ST. PAUL (AP) -- A central figure in the 2000 presidential recount, Florida Secretary of State Katherine Harris, will spend a day in Minnesota next month talking about that race and raising money for Republican causes.
Minnesota Secretary of State Mary Kiffmeyer, a friend of Harris since both Republicans were elected in 1998, said Monday that the Sept. 14 visit is part of a Midwestern swing with stops in Iowa and Michigan.
Public events are yet to be scheduled, but Harris is to headline two evening fund-raisers.
According to an invitation from the state Republican Party, one is a $2,500-per-person reception at the Metropolitan Club in Golden Valley. The other, put on by Kiffmeyer, includes a mix-and-mingle hour for those who pay $100 followed by a $50-a-person general reception at which Kiffmeyer and Harris plan speeches.
State to investigate
ST. PAUL (AP) -- The Minnesota Department of Health will check for groundwater contamination at a hog cooperative in Renville County that was penalized in June for violating air quality standards.
The latest public health assessment of ValAdCo was prompted by a request from the federal Agency for Toxic Substances and Disease Registry, a sister agency to the Centers for Disease Control and Prevention in Atlanta.
The assessment will examine long-standing complaints about air-quality and, for the first time, the suspicions of local residents that the cooperative's lagoons are leaking into the groundwater.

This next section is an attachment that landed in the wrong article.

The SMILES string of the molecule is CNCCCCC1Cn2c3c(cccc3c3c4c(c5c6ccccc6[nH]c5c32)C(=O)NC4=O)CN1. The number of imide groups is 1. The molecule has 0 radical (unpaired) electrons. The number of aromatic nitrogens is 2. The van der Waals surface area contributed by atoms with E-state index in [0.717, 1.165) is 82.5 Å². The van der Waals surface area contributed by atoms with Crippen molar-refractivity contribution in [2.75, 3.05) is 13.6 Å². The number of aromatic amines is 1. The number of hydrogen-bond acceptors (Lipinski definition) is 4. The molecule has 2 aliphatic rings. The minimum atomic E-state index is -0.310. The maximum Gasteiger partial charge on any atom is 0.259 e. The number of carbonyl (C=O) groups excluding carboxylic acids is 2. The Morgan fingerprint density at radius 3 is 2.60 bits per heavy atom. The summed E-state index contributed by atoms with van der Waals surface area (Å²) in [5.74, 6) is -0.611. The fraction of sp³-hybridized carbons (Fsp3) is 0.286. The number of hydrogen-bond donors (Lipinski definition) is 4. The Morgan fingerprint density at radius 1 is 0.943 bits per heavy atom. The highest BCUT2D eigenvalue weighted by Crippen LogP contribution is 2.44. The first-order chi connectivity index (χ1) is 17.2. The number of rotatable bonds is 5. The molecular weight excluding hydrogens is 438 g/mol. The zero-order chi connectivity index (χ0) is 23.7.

Warning system would alert public to kidnappings
ST. PAUL (AP) -- A statewide warning system that publicizes kidnappings of children moments after they occur could be in place by the end of the year or early next year.
The Minnesota Broadcasters Association is developing the idea for the system, which would interrupt radio and television broadcasts to publicize the information.
"Clearly anything that can get the message out quickly and efficiently is something we should look into very seriously," said MBA president Jim Du Bois.
The Wisconsin Broadcasters Association, along with Wisconsin Attorney General James Doyle, is also developing the concept.
"For children who are killed in abductions, they are in greatest danger during the first two hours," Doyle said. "So the idea is to create a system in which we don't lose a minute."
According to a U.S. Justice Department study of children's abductions that ended in murder, 44 percent occurred within the first hour. By the third hour, 74 percent had been killed. Within 24 hours, 91 percent were dead.
Known as "The Amber Plan," the concept originated in Arlington, Texas, after the 1996 abduction, sexual assault and killing of 9-year old Amber Hagerman.
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